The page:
To determine if L-4F can favorably modify the vasculopathy of SCD, we treated SCD mice of advanced age (12 months) with L-4F for 30 days. Consistent with a previous report,2 pressurized arterioles from SCD mice contract when stimulated with ACh (Figure 3A, ▴). However, arterioles from SCD mice treated with L-4F (Figure 3A, •) vasodilate to ≈70% of C57BL6 controls (Figure 3A, ○, a remarkable improvement in endothelium-dependent vasodilation considering that arterioles from untreated SCD mice contract when stimulated with ACh. As with the Ldlr−/− mice on L-4F, L-NAME blocked vasodilation of arterioles from the SCD mice that were treated with L-4F (see Data Supplement). Once again, papaverine dilated the arterioles from SCD mice and SCD mice treated with L-4F to 85% to 95% of their original maximal diameters (data not shown). These data demonstrate that L-4F dramatically improves endothelium-dependent vasodilation in SCD mice. This represents a second, distinct murine model of vascular disease in which L-4F is able to increase endothelium-dependent vasodilation of isolated, pressurized arterioles.
As one of the mechanisms for impairing vasodilation in SCD is increased XO-dependent O2·− generation,2 we examined pulmonary vascular and liver sections for changes in XO content due to treatment with L-4F. As seen in Figure 3B, XO staining of the endothelium lining small blood vessels in lung sections from SCD mice (top middle image) was increased compared with controls (top left image), confirming a previous report.2 Treatment of SCD mice with L-4F for 30 days decreased XO staining (top right image). In liver sections, we see that XO content in SCD (bottom middle image) compared with C57BL6 controls (bottom left image) is decreased, confirming a previous report.2 L-4F increased XO content in the liver sections of SCD mice (bottom right image). These findings indicate that L-4F improves vasodilation in SCD, at least in part, by decreasing XO release from livers in SCD mice.
We also observed marked differences in the behavior and activity of the mice. Untreated SCD mice appeared lethargic and made little attempt to avoid handling. In contrast, SCD mice treated with L-4F were mobile and actively avoided handling. Such subjective observations suggest that L-4F increases the overall well-being of SCD mice, an added benefit from increasing HDL function to prevent endothelial dysfunction.
On the basis that oxidized lipids in LDL are proinflammatory19 and accelerate vascular lesion formation19 and that L-4F not only inhibits LDL oxidation but also formation of vascular lesions during hypercholesterolemia,6 findings here indicate that L-4F protects vasodilation, in part, by inhibiting the formation of oxidized lipids in the LDL particle in situ. Comparing data in Figure 1A and 1B, it is clear that L-4F affords greater protection in vivo than in vitro. Such comparisons support the concept that the mechanisms by which L-4F increases HDL function are dynamic and that they rely on participation of other systems to achieve maximal protection.6 Accordingly, apoA-1 mimetics that are resistant to metabolism, such as D-4F,6 may provide a practical means for increasing HDL function and improving vasodilation during hypercholesterolemia.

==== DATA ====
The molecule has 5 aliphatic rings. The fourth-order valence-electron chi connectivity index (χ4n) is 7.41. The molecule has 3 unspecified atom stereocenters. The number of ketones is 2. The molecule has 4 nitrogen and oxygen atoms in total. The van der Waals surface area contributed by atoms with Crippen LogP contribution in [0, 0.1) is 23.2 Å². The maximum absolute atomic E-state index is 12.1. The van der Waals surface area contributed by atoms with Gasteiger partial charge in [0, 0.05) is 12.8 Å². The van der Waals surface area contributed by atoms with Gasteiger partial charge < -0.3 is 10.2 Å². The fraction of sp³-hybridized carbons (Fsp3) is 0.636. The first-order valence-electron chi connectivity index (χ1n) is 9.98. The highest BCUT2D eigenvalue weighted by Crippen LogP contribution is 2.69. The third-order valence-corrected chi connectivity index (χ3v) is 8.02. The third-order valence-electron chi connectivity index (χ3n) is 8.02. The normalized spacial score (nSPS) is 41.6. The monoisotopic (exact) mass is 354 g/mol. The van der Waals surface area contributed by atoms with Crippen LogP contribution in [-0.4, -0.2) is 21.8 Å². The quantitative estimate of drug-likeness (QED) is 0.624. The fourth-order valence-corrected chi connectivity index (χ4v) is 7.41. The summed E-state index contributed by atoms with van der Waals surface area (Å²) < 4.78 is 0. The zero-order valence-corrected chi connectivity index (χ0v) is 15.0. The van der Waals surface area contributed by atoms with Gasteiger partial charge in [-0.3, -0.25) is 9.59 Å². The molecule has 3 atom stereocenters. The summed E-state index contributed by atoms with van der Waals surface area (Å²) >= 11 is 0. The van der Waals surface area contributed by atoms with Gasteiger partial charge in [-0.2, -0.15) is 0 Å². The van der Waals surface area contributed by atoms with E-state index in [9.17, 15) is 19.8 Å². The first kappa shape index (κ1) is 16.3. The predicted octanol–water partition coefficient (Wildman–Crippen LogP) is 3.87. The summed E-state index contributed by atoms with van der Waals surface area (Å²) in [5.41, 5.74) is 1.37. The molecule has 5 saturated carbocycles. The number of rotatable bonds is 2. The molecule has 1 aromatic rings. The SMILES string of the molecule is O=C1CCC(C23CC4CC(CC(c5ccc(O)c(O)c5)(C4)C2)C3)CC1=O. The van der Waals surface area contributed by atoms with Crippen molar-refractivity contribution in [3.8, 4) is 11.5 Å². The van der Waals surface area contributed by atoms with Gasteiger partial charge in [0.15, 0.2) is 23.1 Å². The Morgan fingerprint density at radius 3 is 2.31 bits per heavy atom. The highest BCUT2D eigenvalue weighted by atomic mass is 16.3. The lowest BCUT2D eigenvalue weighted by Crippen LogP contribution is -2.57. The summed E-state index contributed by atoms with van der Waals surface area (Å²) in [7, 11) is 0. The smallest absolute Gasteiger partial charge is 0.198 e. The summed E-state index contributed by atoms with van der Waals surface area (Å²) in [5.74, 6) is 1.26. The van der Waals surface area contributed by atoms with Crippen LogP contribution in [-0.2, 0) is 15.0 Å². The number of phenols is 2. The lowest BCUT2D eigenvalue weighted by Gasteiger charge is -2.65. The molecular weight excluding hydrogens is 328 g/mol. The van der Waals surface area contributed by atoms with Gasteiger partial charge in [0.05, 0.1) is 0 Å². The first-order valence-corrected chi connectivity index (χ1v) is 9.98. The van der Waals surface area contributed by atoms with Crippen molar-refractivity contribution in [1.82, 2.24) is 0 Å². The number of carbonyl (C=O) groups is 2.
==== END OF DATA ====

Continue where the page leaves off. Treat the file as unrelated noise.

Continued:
Findings here show that L-4F not only protects vascular function in an established murine model of atherosclerosis6 but also in a transgenic murine model of SCD.21 Although appearing mechanistically diverse, the fact that L-4F protects endothelium-dependent vasodilation in both models suggests that a common mechanism is involved. This common mechanism is most likely oxidative stress, which is well recognized for inducing chronic states of inflammation.19,22 Oxidative stress increases the formation of proinflammatory lipids23,24 and isoprostanes21,25 that are key elements of coronary artery disease19 and impaired vasodilation.21,25 In this regard, it is interesting to note that systemic concentrations of isoprostanes are increased in SCD.21 Whether or not L-4F decreases the formation of proinflammatory lipids in SCD to protect endothelium-dependent vasodilation remains to be determined in future studies.
Studies here show that L-4F preserves endothelial cell function by preventing eNOS dysfunction, a finding that is consistent with a recent study by our laboratory showing that L-4F restores ·NO and O2·− balance to LDL-treated endothelial cell cultures by preventing uncoupled eNOS activity.20 Whether L-4F prevents the formation of proinflammatory lipids or limits their access to the endothelium, findings here show that by decreasing O2·− generation, L-4F preserves endothelial cell function. Thus, apoA-1 mimetics may be able to protect endothelial function against vascular disease driven by chronic states of inflammation. Finally, as apoA-1 mimetics are designed to increase HDL function,6,7,10,26 our findings support the concept that HDL plays a critical role in maintaining vascular function4,5 in diseases that are as distinct as hypercholesterolemia and sickle cell.
This study was supported in part by the Marie Z. Uihlein endowed chair award to Dr Oldham; by the Children’s Hospital Foundation (Milwaukee, Wis); and by the National Heart, Lung and Blood Institute (HL 61417 and HL71214 to Dr Pritchard; HL44612 and HL70981 to Dr Hillery; and HL65203, HL68769, and VA Merit Review to Dr Gutterman).
*Drs Hillery and Pritchard contributed equally to the experimental design of this study.
The Data Supplement is available online only at http://www.circulationaha.org.
This article originally appeared Online on May 5, 2003 (Circulation. 2003;107:r84–r88).